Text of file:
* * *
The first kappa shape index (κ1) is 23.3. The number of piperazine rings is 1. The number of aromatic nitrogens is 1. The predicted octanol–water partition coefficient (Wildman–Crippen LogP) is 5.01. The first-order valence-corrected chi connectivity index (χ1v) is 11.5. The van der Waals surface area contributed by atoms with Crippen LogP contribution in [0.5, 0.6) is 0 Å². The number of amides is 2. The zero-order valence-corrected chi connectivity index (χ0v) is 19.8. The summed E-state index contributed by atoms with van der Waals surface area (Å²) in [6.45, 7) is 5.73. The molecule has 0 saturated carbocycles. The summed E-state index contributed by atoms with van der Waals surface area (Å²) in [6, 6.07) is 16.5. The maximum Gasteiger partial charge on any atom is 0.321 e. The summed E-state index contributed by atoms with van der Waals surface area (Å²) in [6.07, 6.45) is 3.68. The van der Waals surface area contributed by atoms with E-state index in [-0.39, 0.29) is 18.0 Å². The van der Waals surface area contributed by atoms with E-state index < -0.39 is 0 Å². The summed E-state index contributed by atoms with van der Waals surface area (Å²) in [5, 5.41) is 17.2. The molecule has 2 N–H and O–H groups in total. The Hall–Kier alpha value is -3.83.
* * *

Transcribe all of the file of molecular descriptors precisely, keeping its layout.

The first kappa shape index (κ1) is 23.3. The number of piperazine rings is 1. The number of aromatic nitrogens is 1. The predicted octanol–water partition coefficient (Wildman–Crippen LogP) is 5.01. The first-order valence-corrected chi connectivity index (χ1v) is 11.5. The van der Waals surface area contributed by atoms with Crippen LogP contribution in [0.5, 0.6) is 0 Å². The number of amides is 2. The zero-order valence-corrected chi connectivity index (χ0v) is 19.8. The summed E-state index contributed by atoms with van der Waals surface area (Å²) in [6.45, 7) is 5.73. The molecule has 0 saturated carbocycles. The summed E-state index contributed by atoms with van der Waals surface area (Å²) in [6, 6.07) is 16.5. The maximum Gasteiger partial charge on any atom is 0.321 e. The summed E-state index contributed by atoms with van der Waals surface area (Å²) in [6.07, 6.45) is 3.68. The van der Waals surface area contributed by atoms with E-state index in [-0.39, 0.29) is 18.0 Å². The van der Waals surface area contributed by atoms with E-state index < -0.39 is 0 Å². The summed E-state index contributed by atoms with van der Waals surface area (Å²) in [5, 5.41) is 17.2. The molecule has 2 N–H and O–H groups in total. The Hall–Kier alpha value is -3.83.